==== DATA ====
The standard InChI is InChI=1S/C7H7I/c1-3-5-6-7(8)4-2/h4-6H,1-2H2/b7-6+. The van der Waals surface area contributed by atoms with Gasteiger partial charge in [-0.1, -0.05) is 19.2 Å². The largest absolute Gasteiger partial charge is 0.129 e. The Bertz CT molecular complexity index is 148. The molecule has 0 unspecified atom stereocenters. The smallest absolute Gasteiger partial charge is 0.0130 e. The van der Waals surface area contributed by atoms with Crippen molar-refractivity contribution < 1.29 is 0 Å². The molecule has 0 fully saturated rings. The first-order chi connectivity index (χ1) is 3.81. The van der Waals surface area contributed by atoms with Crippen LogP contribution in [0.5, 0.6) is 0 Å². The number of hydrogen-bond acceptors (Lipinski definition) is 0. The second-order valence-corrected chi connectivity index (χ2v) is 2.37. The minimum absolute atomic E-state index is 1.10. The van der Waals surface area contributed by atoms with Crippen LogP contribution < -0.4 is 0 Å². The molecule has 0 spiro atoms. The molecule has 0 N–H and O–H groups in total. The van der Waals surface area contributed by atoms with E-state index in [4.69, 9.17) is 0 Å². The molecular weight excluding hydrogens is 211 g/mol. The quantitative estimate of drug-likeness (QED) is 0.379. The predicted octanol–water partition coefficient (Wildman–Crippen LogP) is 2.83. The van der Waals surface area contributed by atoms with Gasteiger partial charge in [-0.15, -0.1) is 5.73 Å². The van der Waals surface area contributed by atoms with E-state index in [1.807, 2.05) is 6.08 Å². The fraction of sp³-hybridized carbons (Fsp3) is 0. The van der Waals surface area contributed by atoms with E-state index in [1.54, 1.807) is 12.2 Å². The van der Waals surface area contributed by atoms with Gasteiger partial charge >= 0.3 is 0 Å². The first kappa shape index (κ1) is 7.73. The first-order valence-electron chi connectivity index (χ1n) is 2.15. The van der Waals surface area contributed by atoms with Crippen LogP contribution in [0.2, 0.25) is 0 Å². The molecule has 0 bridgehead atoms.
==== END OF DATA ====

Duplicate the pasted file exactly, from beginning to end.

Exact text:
The standard InChI is InChI=1S/C7H7I/c1-3-5-6-7(8)4-2/h4-6H,1-2H2/b7-6+. The van der Waals surface area contributed by atoms with Gasteiger partial charge in [-0.1, -0.05) is 19.2 Å². The largest absolute Gasteiger partial charge is 0.129 e. The Bertz CT molecular complexity index is 148. The molecule has 0 unspecified atom stereocenters. The smallest absolute Gasteiger partial charge is 0.0130 e. The van der Waals surface area contributed by atoms with Crippen molar-refractivity contribution < 1.29 is 0 Å². The molecule has 0 fully saturated rings. The first-order chi connectivity index (χ1) is 3.81. The van der Waals surface area contributed by atoms with Crippen LogP contribution in [0.5, 0.6) is 0 Å². The number of hydrogen-bond acceptors (Lipinski definition) is 0. The second-order valence-corrected chi connectivity index (χ2v) is 2.37. The minimum absolute atomic E-state index is 1.10. The van der Waals surface area contributed by atoms with Crippen LogP contribution < -0.4 is 0 Å². The molecule has 0 spiro atoms. The molecule has 0 N–H and O–H groups in total. The van der Waals surface area contributed by atoms with E-state index in [4.69, 9.17) is 0 Å². The molecular weight excluding hydrogens is 211 g/mol. The quantitative estimate of drug-likeness (QED) is 0.379. The predicted octanol–water partition coefficient (Wildman–Crippen LogP) is 2.83. The van der Waals surface area contributed by atoms with Gasteiger partial charge in [-0.15, -0.1) is 5.73 Å². The van der Waals surface area contributed by atoms with E-state index in [1.807, 2.05) is 6.08 Å². The fraction of sp³-hybridized carbons (Fsp3) is 0. The van der Waals surface area contributed by atoms with E-state index in [1.54, 1.807) is 12.2 Å². The van der Waals surface area contributed by atoms with Gasteiger partial charge >= 0.3 is 0 Å². The first kappa shape index (κ1) is 7.73. The first-order valence-electron chi connectivity index (χ1n) is 2.15. The van der Waals surface area contributed by atoms with Crippen LogP contribution in [0.2, 0.25) is 0 Å². The molecule has 0 bridgehead atoms.